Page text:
Glenwood studies bus-stop accessibility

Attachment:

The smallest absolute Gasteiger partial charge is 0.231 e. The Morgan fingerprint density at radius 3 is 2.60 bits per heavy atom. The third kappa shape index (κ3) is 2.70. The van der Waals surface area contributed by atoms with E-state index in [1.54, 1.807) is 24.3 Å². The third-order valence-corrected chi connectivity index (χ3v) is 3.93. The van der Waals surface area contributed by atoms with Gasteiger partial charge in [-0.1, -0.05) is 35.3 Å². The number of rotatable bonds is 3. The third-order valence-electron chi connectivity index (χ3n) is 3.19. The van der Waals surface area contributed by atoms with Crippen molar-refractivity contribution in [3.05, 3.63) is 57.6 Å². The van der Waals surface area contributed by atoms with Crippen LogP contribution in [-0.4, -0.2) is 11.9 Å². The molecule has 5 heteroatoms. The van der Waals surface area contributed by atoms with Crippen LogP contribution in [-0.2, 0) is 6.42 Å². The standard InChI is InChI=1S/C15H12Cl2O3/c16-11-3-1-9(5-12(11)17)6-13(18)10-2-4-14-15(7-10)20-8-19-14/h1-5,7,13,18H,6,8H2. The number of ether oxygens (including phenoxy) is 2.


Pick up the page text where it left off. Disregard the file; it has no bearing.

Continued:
Aspen, CO ColoradoGLENWOOD SPRINGS Glenwood Springs’ in-town bus service already is becoming immensely popular. A new study plans to look at how it can be made more convenient.The city plans to hire a contractor to create a bike/pedestrian transit access plan for Ride Glenwood Springs.The study won’t address the large-scale route and service-area questions that the City Council has been grappling with for years. Rather, it will look more narrowly at how existing bus stops can be made more accessible to riders, through physical improvements, minor adjustments in their locations and other means.City engineer Mike McDill suspects he already knows a few of the suggestions that will be made, from improving a problem bus stop on 27th Street to putting more bike racks on buses and at stops.Still, he thinks the outside perspective will be helpful in identifying shortfalls in a system that, judging by ridership numbers, largely seems to be running well.”It looks to us like everything’s working, but there might be something out there that’s obvious to most people and not obvious to us to improve or help that,” McDill said.Buoyed by eliminating fares, boosting service frequency and focusing routes on core areas, annual ridership grew 44 percent in 2005 and 77 percent last year, reaching 379,149. But McDill recognizes the system has room for improvement.”We have to be cautious not to say, ‘Well, that’s as good as it gets,'” he said.McDill said he believes the study will cost about $17,000, with 80 percent coming from federal/state transportation funds and the city covering the rest. It will look at things such as accessibility to the disabled, and how well bus stops tie in with sidewalks and bike paths.”It allows us to take a look at the pedestrian/bike corridors as they relate to our various bus stops,” he said.He said a bus stop on the south side of 27th Street provides a “glaring example” of where improvements could be made. It’s not served by a sidewalk and there is barely a place to stand because of the slope of the land there, he said.”You have to be fairly agile to be able to get to that bus stop,” McDill said.City Council member Larry Beckwith had questioned the need for the study when it came before council. But McDill believes it won’t just point out obvious problems such as the 27th Street bus stop, and the city will get some good ideas for improving service out of it.”It’s good to have somebody who questions whenever you’re just doing studies,” McDill said. “For me, I think it’s worth it because I’m seeing a lot of people using (Ride Glenwood Springs) and for a few thousand dollars that it will cost us we’re going to get that fresh look.”The study comes as the city also is planning to restore bus service to the residential part of south Glenwood. It is about to seek bids from companies willing to operate a feeder route there, and possibly provide buses and/or maintenance.The city contracts with the Roaring Fork Transportation Authority to operate the rest of the Ride Glenwood Springs service. It’s possible the south Glenwood feeder route could be run with smaller vans that the city is better able to maintain on its own.Some council members like the idea of all Ride Glenwood Springs buses being smaller, saying that’s a better fit in a tourism community. But council recently decided to buy two, almost-new 44-passenger buses from RFTA to meet the growing ridership needs.”We just had to go to that larger bus because we were literally pressed to sometimes not be able to fit somebody in the bus that had been waiting at the bus stop. That’s bad business in the transit business to turn somebody away,” McDill said.